Thailand tackles worst drought in 40 years
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Thailand tackles worst drought in 40 years

Cracks in a rice field show the effects of severe drought in Ayutthaya's Nakhon Luang district. The drought is the worst in decades.
Cracks in a rice field show the effects of severe drought in Ayutthaya's Nakhon Luang district. The drought is the worst in decades.

Thailand has been hit with what may be its worst drought in 40 years, pummelling sugar production in one of the world's biggest exporters of the sweetener.

Sugar output may tumble about 30% to 9 million-10 million tonnes, while cane output is forecast to fall below 90 million tonnes from about 130 million in the previous season because of the dry weather, according to an industry body.

"It's worse than we thought," Sirivuthi Siamphakdee, vice-chairman of Thai Sugar Millers Corp, said yesterday. "This will likely be our worst season in five years."

The severe drought is adding pressure to Thailand's struggling economy and its agricultural sector, which employs 11 million people. It may also further raise global sugar prices that have surged about 35% in the last five months on concerns that adverse weather is threatening crops from India to Mexico.

Thailand's main economic crops -- rice, rubber and sugar -- are already hurting from a long period of dryness. Adding to woes are the country's slowing exports, a delay in government budget spending and an 80% decrease in Chinese visitors, a top source of foreign receipts in an industry that makes up more than a fifth of the economy.

The 2020 drought is expected to cost the country 46 billion baht, or 0.27% of GDP, according to Bank of Ayudhya's Krungsri Research.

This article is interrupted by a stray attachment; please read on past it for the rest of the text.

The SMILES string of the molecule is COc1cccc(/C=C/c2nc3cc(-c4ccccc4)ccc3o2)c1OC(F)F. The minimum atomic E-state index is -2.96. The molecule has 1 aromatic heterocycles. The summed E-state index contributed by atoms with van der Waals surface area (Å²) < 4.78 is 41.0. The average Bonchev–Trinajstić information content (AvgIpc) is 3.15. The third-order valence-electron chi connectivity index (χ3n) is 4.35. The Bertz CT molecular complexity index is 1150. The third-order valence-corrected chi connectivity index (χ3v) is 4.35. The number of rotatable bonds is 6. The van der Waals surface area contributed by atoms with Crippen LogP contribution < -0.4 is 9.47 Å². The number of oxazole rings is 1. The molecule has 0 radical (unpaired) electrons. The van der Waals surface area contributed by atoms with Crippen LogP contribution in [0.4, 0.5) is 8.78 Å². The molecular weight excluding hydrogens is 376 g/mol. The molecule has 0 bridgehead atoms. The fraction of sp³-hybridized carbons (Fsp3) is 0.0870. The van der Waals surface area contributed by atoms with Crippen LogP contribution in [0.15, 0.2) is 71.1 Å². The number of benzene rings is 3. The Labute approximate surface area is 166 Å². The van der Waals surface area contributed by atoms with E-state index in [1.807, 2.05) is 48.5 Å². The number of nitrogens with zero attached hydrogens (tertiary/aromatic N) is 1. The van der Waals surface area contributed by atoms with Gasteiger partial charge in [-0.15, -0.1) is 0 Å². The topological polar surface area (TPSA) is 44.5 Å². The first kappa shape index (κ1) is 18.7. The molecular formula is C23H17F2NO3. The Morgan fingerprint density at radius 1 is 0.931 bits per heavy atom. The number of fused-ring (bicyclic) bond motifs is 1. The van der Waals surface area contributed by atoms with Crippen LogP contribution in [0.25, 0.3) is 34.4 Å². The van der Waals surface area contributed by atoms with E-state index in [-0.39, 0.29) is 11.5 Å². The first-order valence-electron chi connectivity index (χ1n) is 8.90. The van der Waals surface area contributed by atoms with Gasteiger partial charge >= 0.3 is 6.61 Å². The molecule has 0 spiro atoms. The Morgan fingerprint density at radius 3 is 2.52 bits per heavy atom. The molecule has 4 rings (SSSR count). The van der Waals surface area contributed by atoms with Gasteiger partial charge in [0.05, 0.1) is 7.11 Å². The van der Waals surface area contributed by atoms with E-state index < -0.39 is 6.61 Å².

"Critically low levels imply risk of water shortages in many areas" the bank said in a note. "The effects will be felt not just within the agriculture industry but also in the industrial sector."

Meanwhile, Gulf Energy Development Plc is confident that its power plants will be able to meet the 10% water reduction target set by the government in response to the ongoing drought.

The company said that in 2015, when the water shortage in rivers and dams was at a critical level, power plants in the group were able to manage water usage effectively.

Under current conditions, Gulf is confident of operating its plants effectively, the company said in a filing with the Stock Exchange of Thailand.

Gulf said it has prepared for such an event since 2019 and has had discussions with government agencies such as the Royal Irrigation Department and the Electricity Generating Authority of Thailand.

The company has also provided guidelines for water management in various industrial estates in which the company's power plants are located, instilling confidence in all parties that the industrial estates and factories will jointly manage the water shortage and have enough water until the rainy season.

The power plants have gradually stored water in reservoirs, up to full capacity at each reservoir. Gulf said the drought situation should not affect operating results and the overall operations of the group.

Aside from managing water resources, the small private power plants owned by Gulf can also sell electricity and steam to industrial customers continuously.

In 2020, the company plans to sell 6-7% of the electricity it generates to industrial customers, generating a stable income from both government and industrial clients.

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